CASPER, Wyo. — Sandbar Lounge, a downtown Casper institution, will close for good Saturday, and its owner says the city's recently imposed smoking ban is to blame.
“The smoking ban destroyed the bar, as I foretold it would,” Nancy Goddard wrote Monday in a post on the Sandbar's Facebook page. “I have cried a million tears and will probably cry a million more again. I apologize. I tried and failed. God bless.”
Casper residents voted Nov. 3 to reinstate a 2012 smoking ban on bars. More than 6,000 voters cast ballots, with 54 percent voting in favor of the ban.
Ban supporters, such as the American Cancer Society, said public health would benefit from cigarettes being outlawed at city bars. Opponents argued the issue was a matter of small business rights and said Casper bars would lose business to establishment outside the city, where smoking is allowed.
Rich Roberts sat at a table with five friends, discussing Sandbar’s fate over burgers and fries. The friends have been meeting for lunch every Monday at the Sandbar for years. Only one of them is a smoker, but they all were sad the bar was closing.
“People didn’t realize what was going to happen (as a result of the smoking ban),” said Roberts.
Bill Reed, who’d stopped in for lunch and has been a patron at the Sandbar for decades said he was angry about how the debate was framed.
“It’s more of a freedoms issue,” he said. “It has to do with your individual rights as the owner of an establishment.”
Casper Mayor Charlie Powell said he was sorry to hear that Sandbar would close but noted the decision was ultimately made by the voters.
“I think the goal of the City Council was to put the debate before the electorate, and I have to assume that people who cast their votes for the ban knew that there would be hardship for some of the businesses that happen to rely on a smoking clientele," he said.
Saturday will be the last day of business at Sandbar, according to the Facebook post. Goddard was not at the bar when a reporter visited Monday, and she did not respond to a message left with a bartender.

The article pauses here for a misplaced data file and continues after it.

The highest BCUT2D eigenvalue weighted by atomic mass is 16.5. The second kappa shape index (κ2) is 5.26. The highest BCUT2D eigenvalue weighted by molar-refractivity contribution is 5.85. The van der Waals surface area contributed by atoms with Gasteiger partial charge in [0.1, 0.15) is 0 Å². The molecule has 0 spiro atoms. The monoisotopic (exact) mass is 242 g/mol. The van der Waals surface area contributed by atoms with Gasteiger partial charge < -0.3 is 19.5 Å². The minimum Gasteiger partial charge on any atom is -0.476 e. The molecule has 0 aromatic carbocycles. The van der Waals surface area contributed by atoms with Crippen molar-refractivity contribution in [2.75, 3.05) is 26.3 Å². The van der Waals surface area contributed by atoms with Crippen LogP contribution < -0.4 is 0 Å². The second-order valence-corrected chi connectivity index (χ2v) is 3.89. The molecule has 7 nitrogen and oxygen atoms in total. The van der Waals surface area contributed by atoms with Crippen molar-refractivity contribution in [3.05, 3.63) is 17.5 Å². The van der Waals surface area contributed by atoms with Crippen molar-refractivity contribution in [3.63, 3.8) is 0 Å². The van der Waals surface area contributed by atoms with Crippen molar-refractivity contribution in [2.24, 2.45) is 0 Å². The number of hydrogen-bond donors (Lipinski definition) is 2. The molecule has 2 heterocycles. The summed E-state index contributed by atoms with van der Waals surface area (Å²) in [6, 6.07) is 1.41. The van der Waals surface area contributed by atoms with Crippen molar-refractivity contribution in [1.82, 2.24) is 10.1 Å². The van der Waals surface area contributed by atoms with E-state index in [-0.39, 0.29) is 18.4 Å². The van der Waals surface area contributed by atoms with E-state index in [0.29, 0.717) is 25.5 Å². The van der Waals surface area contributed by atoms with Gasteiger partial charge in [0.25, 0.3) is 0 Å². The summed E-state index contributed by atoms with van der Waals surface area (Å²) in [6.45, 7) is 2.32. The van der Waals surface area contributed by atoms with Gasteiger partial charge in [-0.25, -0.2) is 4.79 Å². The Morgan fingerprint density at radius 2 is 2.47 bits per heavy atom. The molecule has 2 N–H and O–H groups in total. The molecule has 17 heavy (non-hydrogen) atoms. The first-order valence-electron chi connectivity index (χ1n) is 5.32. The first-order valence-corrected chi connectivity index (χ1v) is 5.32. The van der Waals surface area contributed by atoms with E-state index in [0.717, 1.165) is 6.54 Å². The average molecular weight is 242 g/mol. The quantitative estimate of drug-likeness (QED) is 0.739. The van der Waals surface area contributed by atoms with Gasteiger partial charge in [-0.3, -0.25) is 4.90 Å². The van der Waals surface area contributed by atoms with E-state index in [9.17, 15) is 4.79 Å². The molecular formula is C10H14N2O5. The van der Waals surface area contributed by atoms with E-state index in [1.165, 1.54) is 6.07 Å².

“It’s just sad. Because of [the ban], there’s a granddaughter, daughter, sister that are gonna lose out,” Reed said, referring to family members who would have inherited the bar when Goddard retired.
Other Casper bars say business has declined since the ban went into effect.
It’s only been a few weeks, but Kristi Rainbolt said she had already seen a significant drop in income at TJ’s Bar and Grill. Rainbolt manages at TJ’s, one of the five bars that allowed smoking before the ordinance changed. It’s just like the drop in business in 2012, she said.
Rainbolt just hopes that she can survive the downturn. Small bars can’t afford to lose a portion of their clientele, she said.
“I feel bad for (Goddard); it’s hard on her to close,” Rainbolt said. “I really hope we (at TJ’s) don’t have that happen.”
Matt Galloway voluntarily went nonsmoking in his bar and bowling alley before the ban. His income took a dive in the short term, but revenue came back up eventually, he said.
While that may be true for many bars, some businesses aren’t able to weather the storm, Rainbolt said.
“Some of us can’t make it through that dip. We have to have (business) continually coming in to keep the lights on and the doors open,” she said.